Our assessment of common risk factors for cardiovascular disease, including elevated low-density lipoprotein cholesterol, systolic blood pressure, and fasting plasma glucose indicates that while many countries (e.g. United Kingdom and Denmark) have seen improvements in their cardiometabolic risk profile, prevalence of these risks is increasing in a number of countries (e.g. Netherlands, Belgium, Chile, Mexico), resulting in the changes seen and pointing to increased mortality burden if these increases continue.

Local interventions specific to the target population are needed in order to appropriately assess and intervene with groups at risk; however, the comprehensive, consistent, and comparable methods of burden estimation employed by the GBD can be used to monitor trends for both cardiovascular mortality and common cardiovascular risk factors over time.

References

[3] Dicker, D. et al. (2018), “Global, regional, and national age-sex-specific mortality and life expectancy, 1950-2017: A systematic analysis for the Global Burden of Disease Study 2017”, The Lancet, Vol. 392/10159, pp. 1684-1735, http://dx.doi.org/10.1016/S0140-6736(18)31891-9.

[7] IHME (2017), GBD Compare | IHME Viz Hub, https://vizhub.healthdata.org/gbd-compare/# (accessed on 6 March 2020).

[4] James, S. et al. (2018), “Global, regional, and national incidence, prevalence, and years lived with disability for 354 Diseases and Injuries for 195 countries and territories, 1990-2017: A systematic analysis for the Global Burden of Disease Study 2017”, The Lancet, Vol. 392/10159, pp. 1789-1858, http://dx.doi.org/10.1016/S0140-6736(18)32279-7.

[9] Menotti, A. et al. (2019), “Coronary heart disease mortality trends during 50 years as explained by risk factor changes: The European cohorts of the Seven Countries Study”, European Journal of Preventive Cardiology, http://dx.doi.org/10.1177/2047487318821250.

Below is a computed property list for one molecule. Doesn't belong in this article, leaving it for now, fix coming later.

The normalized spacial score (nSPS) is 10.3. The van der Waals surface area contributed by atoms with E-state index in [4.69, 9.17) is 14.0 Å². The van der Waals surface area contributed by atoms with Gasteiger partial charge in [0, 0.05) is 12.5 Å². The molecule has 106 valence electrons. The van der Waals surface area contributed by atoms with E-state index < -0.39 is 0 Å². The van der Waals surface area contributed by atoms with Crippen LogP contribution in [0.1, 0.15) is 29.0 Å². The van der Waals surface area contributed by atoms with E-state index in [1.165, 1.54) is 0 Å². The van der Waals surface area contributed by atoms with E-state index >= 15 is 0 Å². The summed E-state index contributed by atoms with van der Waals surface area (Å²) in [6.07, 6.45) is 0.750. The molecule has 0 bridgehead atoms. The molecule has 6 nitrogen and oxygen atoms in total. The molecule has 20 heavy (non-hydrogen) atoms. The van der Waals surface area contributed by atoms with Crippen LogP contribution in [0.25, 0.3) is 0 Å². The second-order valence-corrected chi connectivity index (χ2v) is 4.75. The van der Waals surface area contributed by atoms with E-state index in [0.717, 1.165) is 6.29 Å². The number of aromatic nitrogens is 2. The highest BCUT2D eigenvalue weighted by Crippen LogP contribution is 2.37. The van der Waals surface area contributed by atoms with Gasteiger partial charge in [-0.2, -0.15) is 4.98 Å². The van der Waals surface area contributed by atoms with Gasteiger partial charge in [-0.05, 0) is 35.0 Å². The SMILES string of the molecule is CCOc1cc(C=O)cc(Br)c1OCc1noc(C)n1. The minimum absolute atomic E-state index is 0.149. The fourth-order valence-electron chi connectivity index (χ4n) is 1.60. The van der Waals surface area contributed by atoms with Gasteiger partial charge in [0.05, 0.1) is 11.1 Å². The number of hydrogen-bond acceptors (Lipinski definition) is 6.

[2] Murray, C. et al. (2018), “Population and fertility by age and sex for 195 countries and territories, 1950–2017: a systematic analysis for the Global Burden of Disease Study 2017”, The Lancet, Vol. 392/10159, pp. 1995-2051, http://dx.doi.org/10.1016/S0140-6736(18)32278-5.

[10] Regidor, E. et al. (2019), “Mortality in Spain in the Context of the Economic Crisis and Austerity Policies.”, American Journal of Public Health, Vol. 109/7, pp. 1043-1049, http://dx.doi.org/10.2105/AJPH.2019.305075.

[6] Roth, G. et al. (2018), “Global, regional, and national age-sex-specific mortality for 282 causes of death in 195 countries and territories, 1980–2017: a systematic analysis for the Global Burden of Disease Study 2017”, The Lancet, Vol. 392/10159, pp. 1736-1788, http://dx.doi.org/10.1016/s0140-6736(18)32203-7.

[11] Shah, N. et al. (2019), “Trends in Cardiometabolic Mortality in the United States, 1999-2017”, JAMA, Vol. 322/8, p. 780, http://dx.doi.org/10.1001/jama.2019.9161.

[8] Shah, R., S. Roberts and D. Shah (2013), “A fresh perspective on comparing the FDA and the CHMP/EMA: approval of antineoplastic tyrosine kinase inhibitors”, British Journal of Clinical Pharmacology, Vol. 76/3, pp. 396-411, http://dx.doi.org/10.1111/bcp.12085.

[5] Stanaway, J. et al. (2018), “Global, regional, and national comparative risk assessment of 84 behavioural, environmental and occupational, and metabolic risks or clusters of risks for 195 countries and territories, 1990-2017: A systematic analysis for the Global Burden of Disease Study 2017”, The Lancet, Vol. 392/10159, pp. 1923-1994, http://dx.doi.org/10.1016/S0140-6736(18)32225-6.

[1] WHO (2018), WHO | International Classification of Diseases, 11th Revision (ICD-11), World Health Organization, https://www.who.int/classifications/icd/en/ (accessed on 6 February 2020).